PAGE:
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Almost 97% Afghans stare at poverty amid grim economic prospects: Gallup

US Rep. Ilhan Omar (D-MN) (L) talks with Speaker of the House Nancy Pelosi (D-CA) during a rally with fellow Democrats before voting on H.R. 1, or the People Act, on the East Steps of the US Capitol on March 08, 2019 in Washington, DC. (AFP photo)
Children wait for free bread in front of a bakery in Kabul, Afghanistan, on January 24, 2022. (Photo by AFP)

Nearly eight months after the Taliban’s sweeping takeover of Kabul and botched exit of the US-led allied forces, Afghanistan’s economic prospects remain grim, says leading analytics and advisory firm.

Almost 97 percent of Afghans face the prospect of living below the poverty line by mid-2022, according to the latest Gallup data from the crisis-stricken South Asian country.

The data, published on Monday, shows more than 94 percent of Afghans rating their lives poorly enough to be considered suffering, the highest level measured for any country since 2005.

It says the people of Afghanistan are “universally struggling to get by on their household income” with most of them “finding it difficult to afford food”.

According to how Afghans rated their current and future lives in the survey, Gallup has classified individuals as ‘thriving’, ‘struggling’, or ‘suffering’.

Based on the study, conducted after the US withdrawal in August last year, 96 percent of women in the country are considered to be suffering compared to 92 percent of men.

Afghan women are shown to be more pessimistic than men about their future prospects. When asked how they would rate their lives in five years on a scale of zero to 10, the average score for men was 2.1 in 2021, while for women it stood at a low of 1.8.

Regarding the income level, none of the respondents at any income level rated their lives highly enough to be considered thriving. The entire nation has been experiencing dire conditions, the study noted.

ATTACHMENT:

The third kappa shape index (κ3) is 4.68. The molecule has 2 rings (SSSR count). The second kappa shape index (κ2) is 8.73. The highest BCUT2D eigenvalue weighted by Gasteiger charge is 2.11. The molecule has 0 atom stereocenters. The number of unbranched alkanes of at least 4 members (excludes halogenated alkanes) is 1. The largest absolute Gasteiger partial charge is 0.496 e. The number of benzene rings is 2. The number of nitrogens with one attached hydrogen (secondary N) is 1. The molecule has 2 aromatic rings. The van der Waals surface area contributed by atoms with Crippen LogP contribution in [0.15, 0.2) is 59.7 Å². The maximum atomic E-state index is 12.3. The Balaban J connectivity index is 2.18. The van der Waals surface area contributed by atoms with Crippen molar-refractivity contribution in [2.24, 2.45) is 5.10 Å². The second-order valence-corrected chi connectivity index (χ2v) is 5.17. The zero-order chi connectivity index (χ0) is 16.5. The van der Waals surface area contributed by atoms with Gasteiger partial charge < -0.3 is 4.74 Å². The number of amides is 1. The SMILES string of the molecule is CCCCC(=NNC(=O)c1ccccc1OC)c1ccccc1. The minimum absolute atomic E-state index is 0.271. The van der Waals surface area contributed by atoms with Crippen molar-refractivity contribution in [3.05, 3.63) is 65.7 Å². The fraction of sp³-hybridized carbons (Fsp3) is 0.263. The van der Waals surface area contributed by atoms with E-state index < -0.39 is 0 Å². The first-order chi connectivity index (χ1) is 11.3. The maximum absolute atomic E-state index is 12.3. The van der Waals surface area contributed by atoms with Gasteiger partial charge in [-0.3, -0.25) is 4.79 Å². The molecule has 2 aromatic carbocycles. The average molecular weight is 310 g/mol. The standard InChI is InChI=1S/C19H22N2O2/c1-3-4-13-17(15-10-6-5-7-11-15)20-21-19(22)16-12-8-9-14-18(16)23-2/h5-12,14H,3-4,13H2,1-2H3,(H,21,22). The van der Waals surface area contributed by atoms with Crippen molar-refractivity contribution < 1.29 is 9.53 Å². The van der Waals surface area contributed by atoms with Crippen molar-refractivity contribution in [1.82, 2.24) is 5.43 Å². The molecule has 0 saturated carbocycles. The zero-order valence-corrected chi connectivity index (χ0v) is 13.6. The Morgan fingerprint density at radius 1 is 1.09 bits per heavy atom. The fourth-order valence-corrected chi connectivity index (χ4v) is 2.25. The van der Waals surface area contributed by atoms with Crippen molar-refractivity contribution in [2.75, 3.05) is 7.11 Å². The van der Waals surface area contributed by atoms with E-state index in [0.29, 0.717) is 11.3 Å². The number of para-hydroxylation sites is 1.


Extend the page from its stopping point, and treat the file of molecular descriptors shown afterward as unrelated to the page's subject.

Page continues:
The majority of Afghans (87%) said they were finding it "difficult" or "very difficult" to get by on their present household income.

It further said that an estimated 95% of Afghans did not have “enough to eat or enough money for food”, with food prices shooting up.

“At the time of the survey, three in four Afghans (75%) said there had been times in the past 12 months that they did not have enough money for food,” the study report said.

“This is the highest level in Gallup's trend since 2008”.

The economic situation and overall living conditions have alarmingly deteriorated in the landlocked country since the chaotic US withdrawal, which was followed by the freezing of Afghan assets.

Soon after the Taliban laid siege to Kabul, the US and its international partners raced to cut off Afghanistan’s access to international aid and froze roughly $10 billion in assets belonging to the country’s central bank.

The move triggered the rapid collapse of public finances and precipitated the current crisis. European Union also then followed the suit, stopping development assistance to the country, followed by the International Monetary Fund and World Bank.

In February, US President Joe Biden signed an executive order saying half of the frozen assets from Afghanistan's central bank were to be reserved for victims of the September 11, 2001, terror attacks.

Despite the intense lobbying by present rulers in Kabul, the US and its allies have refused to release the funds, paving the way for the worst humanitarian disaster.


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